I had two other issues in the last two months involving credit card fraud with two different cards. One, I believe, is tied to a breach at the issuing bank. The other is tied to only one of three possible purchases I made through an online retailer. It's madness.
Natascha: What options do marketers have to keep their companies and client data cyber safe?
Joe: I think there are a couple of options.
There are at least a couple of primary ways to look at it:
- How do I prevent the breach?
- How do I contain the breach once it's happened?
- How do I mitigate the risk from recurring?
For number one, there are some new and emerging solutions that are more proactive and predictive in nature. Organizations need to adopt more automated ways of assessing and monitoring risk through the lens of the attacker.
For number two, in addition to creating the "walls of defense" organizations need to do a better job of protecting the keys to the kingdom. Identity, password and privilege management are all important to get control of. Once the bad guy is in the hotel, you need to prevent them from getting access to the elevator and ultimately the room, where all the important stuff resides.
Finally, number three, to solve the problem, you need to understand and not just throw another technology and vendor at it. Sometimes, simple changes in policy and behavior can mitigate the threat from happening again.
Natascha: Target is one of the companies that has drawn public attention to the dangers of third parties, when it comes to cyber security. It seems that so many times there is a weak link in the chain that we can't control. Or can we?
Joe: Right, this is very difficult and as I mentioned earlier, the chain is getting longer. There are more attack surfaces and entry points for the bad guys to exploit.
Mobile devices, IP-enabled industrial control systems, even our home appliances, just to name a few, are developing into new attack surfaces that can be exploited.
- Applying proactive thinking and approaches to the problem will help.
- Layered defenses will help.
- But there are more layers to protect and more connections that exist. It's a complex problem that is growing exponentially.
Unfortunately, in the case of Target, they taught us that teams need to be honest about the problems they have, communicate the real threats, and build a plan to mitigate them, and not ignore threats from any location.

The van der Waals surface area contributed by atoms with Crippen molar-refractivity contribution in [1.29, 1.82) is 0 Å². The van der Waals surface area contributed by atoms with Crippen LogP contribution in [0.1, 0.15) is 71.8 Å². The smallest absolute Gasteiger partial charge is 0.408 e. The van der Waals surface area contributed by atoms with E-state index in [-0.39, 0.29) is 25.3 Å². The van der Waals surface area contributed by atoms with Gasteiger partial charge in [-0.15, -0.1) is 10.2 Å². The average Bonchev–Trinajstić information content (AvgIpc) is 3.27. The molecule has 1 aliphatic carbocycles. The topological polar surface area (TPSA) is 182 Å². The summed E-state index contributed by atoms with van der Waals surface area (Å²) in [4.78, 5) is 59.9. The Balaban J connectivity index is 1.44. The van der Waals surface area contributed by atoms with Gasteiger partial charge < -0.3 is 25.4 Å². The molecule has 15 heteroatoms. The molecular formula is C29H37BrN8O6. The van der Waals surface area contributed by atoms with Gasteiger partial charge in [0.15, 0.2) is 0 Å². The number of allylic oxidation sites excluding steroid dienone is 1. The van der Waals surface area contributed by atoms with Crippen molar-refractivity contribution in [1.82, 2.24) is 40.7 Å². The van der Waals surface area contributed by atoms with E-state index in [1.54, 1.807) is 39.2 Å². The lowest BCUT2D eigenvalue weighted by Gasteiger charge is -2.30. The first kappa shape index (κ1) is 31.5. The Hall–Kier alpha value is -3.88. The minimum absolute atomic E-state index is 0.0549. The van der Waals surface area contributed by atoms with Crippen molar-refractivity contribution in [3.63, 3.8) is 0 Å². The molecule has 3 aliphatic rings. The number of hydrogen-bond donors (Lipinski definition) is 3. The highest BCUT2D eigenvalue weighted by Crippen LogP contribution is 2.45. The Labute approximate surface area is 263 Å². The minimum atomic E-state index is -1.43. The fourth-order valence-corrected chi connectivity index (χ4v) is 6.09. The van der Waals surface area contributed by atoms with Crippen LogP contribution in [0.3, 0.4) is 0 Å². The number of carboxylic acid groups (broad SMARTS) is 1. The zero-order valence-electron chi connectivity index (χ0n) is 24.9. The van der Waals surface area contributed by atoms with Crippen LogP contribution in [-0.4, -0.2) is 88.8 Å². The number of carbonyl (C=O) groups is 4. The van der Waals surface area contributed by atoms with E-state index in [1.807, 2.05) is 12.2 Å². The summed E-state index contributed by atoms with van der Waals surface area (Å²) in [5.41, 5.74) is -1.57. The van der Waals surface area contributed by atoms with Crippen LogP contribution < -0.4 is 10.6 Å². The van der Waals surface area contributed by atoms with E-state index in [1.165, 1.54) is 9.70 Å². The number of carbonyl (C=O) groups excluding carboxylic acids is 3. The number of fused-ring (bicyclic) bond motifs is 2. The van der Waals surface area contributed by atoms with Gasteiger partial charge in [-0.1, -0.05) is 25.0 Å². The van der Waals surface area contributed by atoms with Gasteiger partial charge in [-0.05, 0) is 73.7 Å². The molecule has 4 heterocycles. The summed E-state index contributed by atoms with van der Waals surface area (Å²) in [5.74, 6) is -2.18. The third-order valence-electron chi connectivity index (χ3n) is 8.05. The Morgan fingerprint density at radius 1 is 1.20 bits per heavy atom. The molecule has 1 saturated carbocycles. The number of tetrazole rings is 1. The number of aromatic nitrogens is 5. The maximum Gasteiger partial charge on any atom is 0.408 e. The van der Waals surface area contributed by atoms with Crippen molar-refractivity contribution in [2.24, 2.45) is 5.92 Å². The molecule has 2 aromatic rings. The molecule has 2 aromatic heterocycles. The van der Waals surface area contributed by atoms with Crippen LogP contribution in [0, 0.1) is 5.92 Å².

Target did sign off on compliance requirements but ignored fundamental best practices that contributed to the breach. They've gotten a bad rap not only because they were breached, but the fundamentals pertaining to security from the endpoint to database and IoT where never resolved or probably just overlooked due to lack of expertise/manpower, cost to remediate, or just plain denial.
Natascha: Let's take a detour to some of the basics, what are three things our readers can do today to improve their chances of staying cyber safe?
Joe: I think on a personal level there are a few things you can do:
- Password rotation... change them frequently. This can be painful because they can be hard to remember. I probably have over 20 sites with usernames and passwords that I try to change with some level of frequency. Using complex passwords is ideal; keeping track of them is not. Consider using an app that will help you manage that. Whatever you do, don't write them down.
- This one is not entirely in our control as consumers, but the use of two-factor authentication is another good idea. Adding a layer of complexity for access to important sites like bank accounts, etc. is very important. Some people complain about this - I complain if an important site is NOT requiring it. If you think a site should have this and they don't, go make some noise about it.
- Make sure your credit cards are current with embedded chip technology. The rub here is that only a fraction of merchants have POS devices with chip readers, but I expect this to change quickly and become more mainstream.
- Make sure your home wi-fi is secure and never do anything important (i.e. online banking) over open public networks (i.e.: Starbucks). Even doing online shopping over these networks is risky, as your credit card information is probably not encrypted.
Natascha: Are there any particular tips for social media and cyber security? Is there a way to make sure a tweet I send does not have a compromised URL or my banner is not malvertising?
Joe: I just recommend using common sense and think of all the security training you have been exposed too.
A well-crafted attack can compromise anyone - and I mean anyone, even the most trained and experienced security individual. So, before you tweet, check the link. If you have space, use the full URL verses a shortened one, and if possible, never send questionable sites publicly.
Always think safe computing before you hit send - sounds corny, but it works. There are some companies out there entering the market who are focused on social media security. This is an area worth investigating to see if they can help in that regard. ZeroFox is an example of a vendor focusing on this segment.
Natascha: Bonus Question: What should a company do if they find out they got compromised?
Joe: I think they need to act very swiftly, both in terms of dealing with it internally (determine cause, assess scope of damage, etc.) but also externally in terms of notifying their customers.
They should also be proactive about offering what they can to help offset the risks to their customers. Certain industries are required by law to disclose (i.e.: Healthcare), I think all organizations should follow suit and be responsible. You also need a plan. If a breach occurs, what is your documented strategy for how to deal with it?